— In 2010, the Hoosier Auto Racing Fans (HARF) presented me with the organization’s Media Member of the Year award. Earning that award made the previous 14 years of countless miles and stories well worth it. Since I began writing for the Kokomo Tribune in 1984 covering stick-and-ball sports before gravitating to the racing scene, it was by far the proudest moment of my journalism career.
For as proud as I was that cold January day two years ago, I was even more proud of a person I admire and love like a brother, Rex Staton, when he recently earned HARF’s Emma and Joie Ray Award for Courage at the 60th annual HARF Recognition Banquet.
If there has ever been one as deserving of that honor it was Staton.
If not for his long-time friend Brent Goodnight finding him, pretty much unable to get to his feet in his home after his appendix burst, spreading infection through most of his body, Staton could well have lost his life.
“The doctors told me they don’t think I would have made it,” said Staton. “They really don’t know exactly what would have happened, but in all likelihood they made it pretty clear that Brent finding me and getting me help saved my life.”
What followed was month after month of healing. All the while, as he lay in a hospital bed, the sport he loves so dearly went on. Virtually all of non-wing sprint car racing’s biggest names trudged on, but Staton’s health was on their minds as hundreds would check Internet message boards to see the status of his recovery each day as the Goodnight family posted daily updates.
All told, he spent nearly three months, first at St. Joe/St. Vincent Hospital, then rehabilitation at Windsor Estates fighting off the infection that was ravaging his body. While he was on the mend, Goodnight and his wife, Asha, as well as Mike Harrington kept a constant vigil, keeping him updated on the goings on in the racing community.
“I will tell you, it was very hard. I couldn’t wait to get better just to get out to the track. Of all the times to get as sick as I did, it had to come right in the middle of the racing season,” he said with a chuckle.
The 1977 Haworth High School graduate began his involvement in the sport that would eventually consume him as a kid when he started following former stock car standout Jon Casbon as a kid.
“He lived just a couple houses down from where I grew up,” Staton explained. “I remember when he would fire up his race car, I was just drawn down to his house. Then I started going each week and never really stopped.”
Along the way he served as a tech inspector at the Miami County Speedway, he then began his career as a photographer in the early 1990’s. He also worked for the Evans family during their tenure at the track. His journeys typically find him at Gas City each Friday night and Kokomo each Sunday. Saturday’s he may slip over to the Eldora Speedway or even the famed Knoxville Raceway. He just loves to be at the track.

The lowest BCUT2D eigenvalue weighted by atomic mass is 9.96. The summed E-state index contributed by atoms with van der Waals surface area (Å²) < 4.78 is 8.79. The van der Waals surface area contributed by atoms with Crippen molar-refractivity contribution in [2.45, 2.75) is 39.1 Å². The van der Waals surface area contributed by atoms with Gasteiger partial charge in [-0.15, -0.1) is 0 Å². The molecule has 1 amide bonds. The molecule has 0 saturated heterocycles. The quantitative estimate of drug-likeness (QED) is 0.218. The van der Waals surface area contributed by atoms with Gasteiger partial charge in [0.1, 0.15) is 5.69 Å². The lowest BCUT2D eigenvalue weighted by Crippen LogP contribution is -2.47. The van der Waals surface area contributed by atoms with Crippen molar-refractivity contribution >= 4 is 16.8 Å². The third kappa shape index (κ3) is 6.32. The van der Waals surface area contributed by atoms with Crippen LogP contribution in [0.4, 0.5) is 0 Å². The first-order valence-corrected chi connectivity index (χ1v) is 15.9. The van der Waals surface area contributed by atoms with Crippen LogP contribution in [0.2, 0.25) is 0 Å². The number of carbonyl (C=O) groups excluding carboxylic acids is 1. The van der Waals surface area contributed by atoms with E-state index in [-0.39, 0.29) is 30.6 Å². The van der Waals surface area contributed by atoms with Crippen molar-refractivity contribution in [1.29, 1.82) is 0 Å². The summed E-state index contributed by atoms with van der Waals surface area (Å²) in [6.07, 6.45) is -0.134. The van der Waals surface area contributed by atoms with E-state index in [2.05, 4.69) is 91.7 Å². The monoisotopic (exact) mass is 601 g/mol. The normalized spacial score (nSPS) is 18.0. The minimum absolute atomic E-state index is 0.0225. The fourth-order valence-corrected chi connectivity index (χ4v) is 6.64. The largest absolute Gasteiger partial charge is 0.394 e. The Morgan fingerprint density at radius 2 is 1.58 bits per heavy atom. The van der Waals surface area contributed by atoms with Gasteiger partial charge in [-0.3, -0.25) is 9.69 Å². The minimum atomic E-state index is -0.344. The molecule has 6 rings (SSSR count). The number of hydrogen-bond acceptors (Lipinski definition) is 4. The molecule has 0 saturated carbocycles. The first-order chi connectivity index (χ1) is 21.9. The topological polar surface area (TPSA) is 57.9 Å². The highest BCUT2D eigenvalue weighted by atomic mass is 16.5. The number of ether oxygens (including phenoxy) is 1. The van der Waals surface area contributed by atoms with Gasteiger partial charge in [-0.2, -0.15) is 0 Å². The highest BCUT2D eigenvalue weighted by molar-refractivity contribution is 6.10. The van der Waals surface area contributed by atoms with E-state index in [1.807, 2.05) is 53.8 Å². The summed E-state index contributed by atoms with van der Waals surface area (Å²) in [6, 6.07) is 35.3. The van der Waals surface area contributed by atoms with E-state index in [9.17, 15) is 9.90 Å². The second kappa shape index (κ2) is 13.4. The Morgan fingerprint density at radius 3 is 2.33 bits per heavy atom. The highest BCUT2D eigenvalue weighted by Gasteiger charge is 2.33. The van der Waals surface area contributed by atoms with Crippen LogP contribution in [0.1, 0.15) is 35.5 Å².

He admitted that he was stunned when he heard his name announced as the winner of the Award for Courage at the HARF banquet. Those who knew he had won kept it quiet around him, never so much as giving him a hint.
“I used to go to the [HARF] banquet every year,” he said. “The last couple of years I couldn’t make it for one reason or another but this year I went down with Mike [Harrington] and one of the first people I saw when I got there was Kent [Evans]. I sure didn’t expect him to be there with him living out of state now and all so I figured he probably wanted to come back just to visit with [Mike] Miles [owner of Bloomington Speedway] and Jiggs [Thomason of Gas City].
“When they announced my name,” he continued. “I can’t begin to tell you what went through my mind. I know I’ve been through a lot, not just this year but for a lot of years, but it was very emotional for me. Everyone there gave me a standing ovation and I was pretty well overcome.”
He went on to comment about all those who sent him cards, visited him while he was recovering and pretty much helped him get through a crisis a lot of folks quite simply wouldn’t have made it through.
“I’ve learned through all of this that I have so many great people that care about me,” he said. “Racing folks are good people and it’s like one big family. So many folks have chipped in to help me out with money while I get things sorted out and taking care of my house. I’m getting things back in order now and I can’t wait to be able to get back out each week like I’ve done every year except for last.”
Well Rex, all of us are glad that you are back. Witnessing a race at Kokomo without seeing you shooting a picture of one of our heroes bending their race car around a corner just didn’t seem the same.
We’re all so thankful to God that you are better my friend.
Hines second in victories in 2012
Although the new season is but a few weeks old, this year, along with the help of Todd Buffenbarger of TJSlideways website (www.tjslideways.com), I am going to attempt to keep readers abreast of the top feature winners nationwide at least once a month.
• Brett Bowman is the Tribune’s lead auto racing columnist. He may be reached by email at email@example.com or through the sports department.